To run integration tests for a specific transport:

 # Only run nxapi test
ansible-test network-integration --inventory  /path/to-collection-module/test/integration/inventory.networking  --tags="nxapi" nxos_.*

# Skip any cli tests
 ansible-test network-integration --inventory  /path/to-collection-module/test/integration/inventory.networking  --skip-tags="cli" nxos_.*

See test/integration/targets/nxos_bgp/tasks/main.yaml for how this is implemented in the tests.

For more options:

ansible-test network-integration --help

If you need additional help or feedback, reach out in #ansible-network on Freenode.

Unit test requirements

High-level unit test requirements that new resource modules should follow:

  1. Write test cases for all the states with all possible combinations of config values.
  2. Write test cases to test the error conditions ( negative scenarios).
  3. Check the value of changed and commands keys in every test case.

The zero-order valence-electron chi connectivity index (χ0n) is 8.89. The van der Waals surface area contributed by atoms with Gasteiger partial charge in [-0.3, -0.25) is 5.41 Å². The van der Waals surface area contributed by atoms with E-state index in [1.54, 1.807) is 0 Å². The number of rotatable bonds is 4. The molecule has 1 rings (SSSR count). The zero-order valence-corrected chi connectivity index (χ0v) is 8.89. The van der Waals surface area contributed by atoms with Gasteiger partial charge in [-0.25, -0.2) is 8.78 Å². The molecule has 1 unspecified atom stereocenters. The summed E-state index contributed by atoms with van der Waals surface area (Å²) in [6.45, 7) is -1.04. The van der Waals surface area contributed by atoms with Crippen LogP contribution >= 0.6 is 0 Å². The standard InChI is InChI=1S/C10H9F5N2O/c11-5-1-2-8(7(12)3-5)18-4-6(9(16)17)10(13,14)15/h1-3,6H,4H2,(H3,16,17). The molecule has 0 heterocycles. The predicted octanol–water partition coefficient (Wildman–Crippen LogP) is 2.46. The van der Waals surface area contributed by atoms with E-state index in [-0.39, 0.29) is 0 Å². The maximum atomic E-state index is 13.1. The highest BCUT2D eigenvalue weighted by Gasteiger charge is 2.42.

We run all unit test cases on our Zuul test suite, on the latest python version supported by our CI setup.

Use the same procedure as the integration tests to view Zuul unit tests reports and logs.

See unit module testing for general unit test details.

Example: Unit testing Ansible network resource modules

This section walks through an example of how to develop unit tests for Ansible resource modules.

See Unit Tests and Unit Testing Ansible Modules for general documentation on Ansible unit tests for modules. Please read those pages first to understand unit tests and why and when you should use them.

Using mock objects to unit test Ansible network resource modules

Mock objects can be very useful in building unit tests for special or difficult cases, but they can also lead to complex and confusing coding situations. One good use for mocks would be to simulate an API. The mock Python package is bundled with Ansible (use import units.compat.mock).